Monday, May 19, 2014

Hop To It – Blog-Hopping With Friends

Last week my dear friend, the fabulous writer Janet Brown, asked me to participate in a blog hop … one writer after another passing a baton consisting of four questions about the writing life. Janet hopped from Susan Blumberg-Kason’s blog to mine, and I am hopping from hers to Diane Vallere’s.

The author of Tone Deaf in Bangkok, Almost Home and the forthcoming Light and Silence (all from ThingsAsian Press), Janet is one of my favorite essayists of all times. I call her that, rather than a travel writer, because her writing is so much more fluid and perceptive than what often passes for travel writing today. She is a master of observation and deserves a place on your shelf with your travel classics.

In a completely different realm, Diane is a master of fashion and humor, which she combines to create her fabulous mystery series—Style and Error and Mad for Mod, the latter series paying tribute to Doris Day. Diane’s books are light-hearted fun … well, except for all the dead bodies piling up along the way!

With that, I will now answer the four questions:

What am I working on?
I’ve never been a writer to work on only one book at a time. I like to write in concentrated bursts, then take a break. A big break. But I still want to keep writing, so during the break I’ll work on something else, going back and forth until I have leapfrogged my way to finished novels.

Right now, I am leap-frogging with a historical/domestic/political suspense (how’s that for a genre?!) novel set in Vietnam from 1937 to 1975 and a mystery novel (hopefully the start of a series) set in L.A. in 1971. I’m in the first draft stages of both and moving along as fast as I can while also conducting massive research for both projects.

The Hollywood sign in 1971 - it looks
as if a giant rat has been nibbling on it
How does my work differ from others in its genre?
While my books contain mysteries and (hopefully) suspense, they are not fast-paced. I like stories that build, and lately I have been reading a lot of mysteries written by women in the 1950s and 1960s. In these books, careful pacing carries the plot, and psychology, rather than action, drives the suspense. As for the historical genre, the main difference is that with my debut novel, The Map of Lost Memories, I wrote about a place that has little, if any, fiction written about it in English—1920s Indochina.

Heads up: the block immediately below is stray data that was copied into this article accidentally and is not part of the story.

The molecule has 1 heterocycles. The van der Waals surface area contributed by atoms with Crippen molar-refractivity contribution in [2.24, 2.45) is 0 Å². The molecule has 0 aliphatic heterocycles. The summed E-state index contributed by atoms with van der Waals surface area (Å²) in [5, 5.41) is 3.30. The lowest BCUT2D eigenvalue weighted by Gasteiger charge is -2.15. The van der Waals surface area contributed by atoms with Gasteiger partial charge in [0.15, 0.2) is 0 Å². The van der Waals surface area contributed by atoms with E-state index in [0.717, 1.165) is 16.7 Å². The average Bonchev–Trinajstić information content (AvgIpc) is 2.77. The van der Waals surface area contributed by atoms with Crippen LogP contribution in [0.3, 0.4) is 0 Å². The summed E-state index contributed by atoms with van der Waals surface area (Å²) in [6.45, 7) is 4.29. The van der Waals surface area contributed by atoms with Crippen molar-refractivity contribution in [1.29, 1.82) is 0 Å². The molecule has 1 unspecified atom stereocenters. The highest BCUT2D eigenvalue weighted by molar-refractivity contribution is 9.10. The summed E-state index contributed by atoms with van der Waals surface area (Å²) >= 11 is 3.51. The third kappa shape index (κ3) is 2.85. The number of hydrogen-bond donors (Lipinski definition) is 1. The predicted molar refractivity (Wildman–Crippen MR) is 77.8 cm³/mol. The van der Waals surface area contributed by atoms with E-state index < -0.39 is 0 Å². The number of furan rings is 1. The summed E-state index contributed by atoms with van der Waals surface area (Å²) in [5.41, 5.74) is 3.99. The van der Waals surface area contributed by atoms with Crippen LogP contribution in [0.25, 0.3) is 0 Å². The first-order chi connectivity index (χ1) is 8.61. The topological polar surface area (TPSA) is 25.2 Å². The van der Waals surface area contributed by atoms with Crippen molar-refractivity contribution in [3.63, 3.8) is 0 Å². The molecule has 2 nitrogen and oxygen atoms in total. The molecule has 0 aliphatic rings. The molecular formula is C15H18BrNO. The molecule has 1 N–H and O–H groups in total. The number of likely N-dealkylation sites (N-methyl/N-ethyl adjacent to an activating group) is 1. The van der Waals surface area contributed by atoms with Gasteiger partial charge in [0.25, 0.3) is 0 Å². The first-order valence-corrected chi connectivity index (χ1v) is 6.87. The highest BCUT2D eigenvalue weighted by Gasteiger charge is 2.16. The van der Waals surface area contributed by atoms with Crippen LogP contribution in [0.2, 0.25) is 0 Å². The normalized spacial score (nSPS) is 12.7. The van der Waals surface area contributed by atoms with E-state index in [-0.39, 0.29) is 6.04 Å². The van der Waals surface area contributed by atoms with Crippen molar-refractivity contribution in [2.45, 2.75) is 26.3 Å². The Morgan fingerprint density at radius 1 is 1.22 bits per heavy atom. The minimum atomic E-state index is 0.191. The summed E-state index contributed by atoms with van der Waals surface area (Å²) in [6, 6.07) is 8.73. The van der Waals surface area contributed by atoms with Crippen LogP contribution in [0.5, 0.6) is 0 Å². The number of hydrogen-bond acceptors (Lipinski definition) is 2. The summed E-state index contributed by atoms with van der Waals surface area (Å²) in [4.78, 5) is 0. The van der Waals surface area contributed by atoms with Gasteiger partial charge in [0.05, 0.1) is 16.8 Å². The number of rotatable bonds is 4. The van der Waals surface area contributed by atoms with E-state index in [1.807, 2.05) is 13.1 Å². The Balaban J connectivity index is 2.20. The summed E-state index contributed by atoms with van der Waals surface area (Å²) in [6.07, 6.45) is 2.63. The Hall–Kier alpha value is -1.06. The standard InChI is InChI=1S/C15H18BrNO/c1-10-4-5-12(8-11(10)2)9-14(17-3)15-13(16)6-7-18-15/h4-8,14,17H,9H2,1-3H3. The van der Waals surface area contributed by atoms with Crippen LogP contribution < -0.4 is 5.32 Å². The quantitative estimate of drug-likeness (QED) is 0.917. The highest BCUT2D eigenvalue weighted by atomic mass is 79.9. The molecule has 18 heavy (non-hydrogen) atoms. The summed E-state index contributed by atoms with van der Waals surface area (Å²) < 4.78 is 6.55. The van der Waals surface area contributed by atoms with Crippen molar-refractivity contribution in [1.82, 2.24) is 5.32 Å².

Why do I write what I do?
Setting inspires me. I am inspired by places that fascinate me—Vietnam and Los Angeles being at the top of the list. I am fascinated by the way setting shapes character. I love learning more about a place, and writing a novel about it is the perfect way to immerse myself in it, especially in that place during different periods in time.  

Searching for settings in Vietnam - a bedroom
in a house overlooking the Saigon River
How does your writing process work?
I am The Queen of layering. I can’t say that I outline, but I do sketch out my novels before I start. Then I sketch a chapter, but before I move on to the next, I will rewrite it one, two, maybe three more times, drawing a new layer over it each time. This is not a revision process. That will come later. The initial layering is all very much first draft from-the-gut writing. As for the revising, I am without a doubt at least a three draft writer, if not more. And when I say draft, I mean full revision. I’m trying to change that with my new mystery novel by doing more work in advance—character development, plot points, etc. I’m curious to see if that will help. So far, so good!


Andrew Jetarski said...

Really enjoyed this Kim. "Layering" huh? Maybe I should try that. Does it work in reverse?

Diane Vallere said...

I can't wait to see what you do with 70s Los Angeles. Love seeing your process, and thanks for the invite!

Kim said...

Never tried the reverse, Andrew - give it a shot and let me know if it works :)

And Diane, I am having SO much fun with my 1970s research ... I will definitely slip Mary and Rhoda in somehow! And my pleasure to include you - can't wait to read your answers!

Dorothy said...

I really liked the bedroom photo you included with your blog. Janet Brown's photos are amazing as well and really complement the narrative for those of us who haven't traveled that part of the world. Looking forward to your next book(s).

Kim said...

Thank you, Dorothy! That bedroom photo is from this amazing old Thai-style house on the Saigon river. It belongs to a friend of a friend, and even though he was out of town, he let me spend an entire day there absorbing its beautiful atmosphere for my next book!

Dorothy said...

I've put it up as my desktop photo so I enjoy it every time I leave the work and the googling and the facebook stuff. And maybe just because I like the peaceful feeling it gives me.

Kim said...

That's so cool, Dorothy. I think I'm going to copy that idea. You're right, it is very peaceful. And the view out that window is of a quiet stretch of river where all you hear is the rustle of leaves.